They chain'd us each to a column stone, And we were three—yet, each alone, We could not move a single pace, We could not see each other's face, But with that pale and lividlight That made us strangers in our sight; And thus together—yet apart, Fetter'd in hand, but pined in heart; 'Twas still some solace in the dearth Of the pure elements of earth, To hearken to each other's speech, And each turn comforter to each, With some new hope, or legend old, Or song heroically bold; But even these at length grew cold. Our voices took a dreary tone, An echo of the dungeon-stone, A grating sound—not full and free As they of yore were wont to be: It might be fancy—but to me They never sounded like our own.
I was the eldest of the three, And to uphold and cheer the rest I ought to do—and did my bestAnd each did well in his degree. The youngest, whom my father loved, Because our mother's brow was given To him—with eyes as blue as heaven, For him my soul was sorely moved; And truly might it be distrest, To see such bird in such a nest; For he was beautiful as day— (When day was beautiful to me As to young eagles, being free)A polar day, which will not see A sunset till its summer's gone, Its sleepless summer of long light, The snow-clad offspring of the sun; And thus he was as pure and bright, And in his natural spirit gay, With tears for nought but others'il". And then they flow'd like mountain rills, Unless he could assuage the woe Which he abhorr'd to view below.
He was a hunter of the hills,
Had follow'd there the deer and wolf;
To him this dungeon was a gulf,
And fetter'd feet the worst of ills.
Lake Leman lies by Chillon's walls: A thousand feet in depth below Its massy waters meet and flow ; Thus much the fathom-line was sent From Chillon's snow-white battlement, Which round about the wave enthralls: A double dungeon wall and wave Have made—and like a living grave. Below the surface of the lake The dark vault lies wherein we lay, We heard it ripple night and day; * Sounding o'er our heads it knock'd; And I have felt the winter's spray Wash through the bars when winds were high, And wanton in the happy sky; * And then the very rock hath rock'd, And I have felt it shake, unshock'd, Because I could have smiled to see The death that would have set me free.
I said my nearer brother pined,
said his mighty heart declined,
He loath'd and put away his food;
It was not that 'twas coarse and rude,
For we were used to hunter's fare,
And for the like had little care:
The milk drawn from the mountain goat
Was changed for water from the moat,
Our bread was such as captive's tears
Have moisten'd many a thousand years,
Since man first pent his fellow men
Like brutes within an iron den:
But what were these to us or him?
These wasted not his heart or limb;
My brother's soul was of that mold
Which in a palace had grown cold,
Had his free breathing been denied
The range of the steep mountain's side;
But why delay the truth?—he died.
! saw, and could not hold his head,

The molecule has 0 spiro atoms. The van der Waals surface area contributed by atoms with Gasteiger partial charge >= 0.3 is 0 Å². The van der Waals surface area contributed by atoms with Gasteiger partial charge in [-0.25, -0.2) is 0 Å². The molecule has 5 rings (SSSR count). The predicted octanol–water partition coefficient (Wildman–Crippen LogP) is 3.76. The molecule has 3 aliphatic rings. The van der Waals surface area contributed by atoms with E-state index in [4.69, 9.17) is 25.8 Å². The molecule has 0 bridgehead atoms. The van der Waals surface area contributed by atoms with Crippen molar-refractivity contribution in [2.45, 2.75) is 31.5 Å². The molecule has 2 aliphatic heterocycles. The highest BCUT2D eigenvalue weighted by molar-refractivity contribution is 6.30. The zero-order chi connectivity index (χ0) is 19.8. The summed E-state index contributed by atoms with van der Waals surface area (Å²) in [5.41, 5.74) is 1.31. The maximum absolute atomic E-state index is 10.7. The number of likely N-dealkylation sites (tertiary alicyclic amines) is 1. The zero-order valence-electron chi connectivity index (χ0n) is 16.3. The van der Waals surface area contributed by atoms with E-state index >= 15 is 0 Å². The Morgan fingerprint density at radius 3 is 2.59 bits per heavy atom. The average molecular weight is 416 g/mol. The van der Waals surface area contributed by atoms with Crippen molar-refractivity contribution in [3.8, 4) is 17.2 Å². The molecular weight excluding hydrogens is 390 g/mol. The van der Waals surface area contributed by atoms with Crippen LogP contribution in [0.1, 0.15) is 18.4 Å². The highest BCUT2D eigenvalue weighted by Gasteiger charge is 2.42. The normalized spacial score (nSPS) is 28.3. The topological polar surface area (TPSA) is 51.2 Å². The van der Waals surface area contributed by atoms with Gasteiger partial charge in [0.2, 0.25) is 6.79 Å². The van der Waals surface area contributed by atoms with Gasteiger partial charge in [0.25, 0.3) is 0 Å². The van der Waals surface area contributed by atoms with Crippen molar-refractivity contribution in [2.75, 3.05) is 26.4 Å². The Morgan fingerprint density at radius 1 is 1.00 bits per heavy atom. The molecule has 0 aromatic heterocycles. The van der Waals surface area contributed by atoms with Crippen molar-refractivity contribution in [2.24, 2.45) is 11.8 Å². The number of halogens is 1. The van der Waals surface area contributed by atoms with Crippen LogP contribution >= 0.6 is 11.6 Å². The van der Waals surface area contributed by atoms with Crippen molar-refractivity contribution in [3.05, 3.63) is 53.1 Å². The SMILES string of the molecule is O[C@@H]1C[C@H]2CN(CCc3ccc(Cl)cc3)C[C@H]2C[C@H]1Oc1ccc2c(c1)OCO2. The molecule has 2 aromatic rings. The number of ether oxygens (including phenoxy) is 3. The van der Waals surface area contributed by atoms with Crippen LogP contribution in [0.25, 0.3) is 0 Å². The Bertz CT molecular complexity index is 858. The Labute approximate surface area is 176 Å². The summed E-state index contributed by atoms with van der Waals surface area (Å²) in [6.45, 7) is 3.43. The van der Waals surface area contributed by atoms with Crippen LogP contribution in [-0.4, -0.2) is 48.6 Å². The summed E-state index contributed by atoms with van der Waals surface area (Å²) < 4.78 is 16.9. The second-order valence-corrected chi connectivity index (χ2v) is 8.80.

Nor reach his dying hand—nor dead,
Though hard I strove, but strove in vain,
To rend and gmash my bonds in twain.
He died—and they unlock'd his chain,
And scoop'd for him a shallow grave
Even from the cold earth of our cave.
"begg'd them, as a boon, to lay
His corse in dust whereon the day
Might shine—it was a foolish thought,
But then within my brain it wrought,
That even in death his freeborn breast
In such a dungeon could not rest.
! might have spared my idle prayer—
They coldly laugh’d—and laid him there:
"he flat and turfless earth above
The being we so much did love;
Hi, empty chain above it leant,
Such murder's fitting monument:
But he, the favourite and the flower, Most cherish’d since his natal hour, His mother's image in fair face, The infant love of all his race, His martyr'd father's dearest thought, My latest care, for whom I sought To hoard my life, that his might be Less wretched now, and one day free; He, too, who yet had held untired A spirit natural or inspired— He, too, was struck, and day by day Was wither'd on the stalk away. Oh God! it is a fearful thing To see the human soul take wing In any shape, in any mood:— I've seen it rushing forth in blood, I've seen it on the breaking ocean Strive with a swoln convulsive motion, I've seen the sick and ghastly bed Of sin delirious with its dread: But these were horrors—this was woe Unmix’d with such—but sure and slow: He faded, and so calm and meek, So softly worn, so sweetly weak, So tearless, yet so tender—kind, And grieved for those he left behind; With all the while a cheek whose bloom Was as a mockery of the tomb, Whose tints as gently sank away As a departing rainbow's ray– An eye of most transparent light, That almost made the dungeon bright, And not a word of murmur—not A groan o'er his untimely lot, A little talk of better days, A little hope my own to raise, For I was sunk in silence—lost In this last loss, of all the most; And then the sighs he would suppress Of fainting nature's feebleness, More slowly drawn, grew less and less: I listen'd, but I could not hear— I call’d, for I was wild with fear; I knew 'twas hopeless, but my dread Would not be thus admonished; I call’d, and thought I heard a sound— I burst my chain with one strong bound, And rush'd to him:—I found him not, I only stirr'd in this black spot, I only lived—I only drew The accursed breath of dungeon-dew; The last—the sole—the dearest link Between me and the eternal brink, Which bound me to my failing race, Was broken in this fatal place. One on the earth, and one beneath— My brothers—both had ceased to breathe: I took that hand which lay so still; Alas! my own was full as chill: I had not strength to stir, or strive, But felt that I was still alive— A frantic feeling, when we know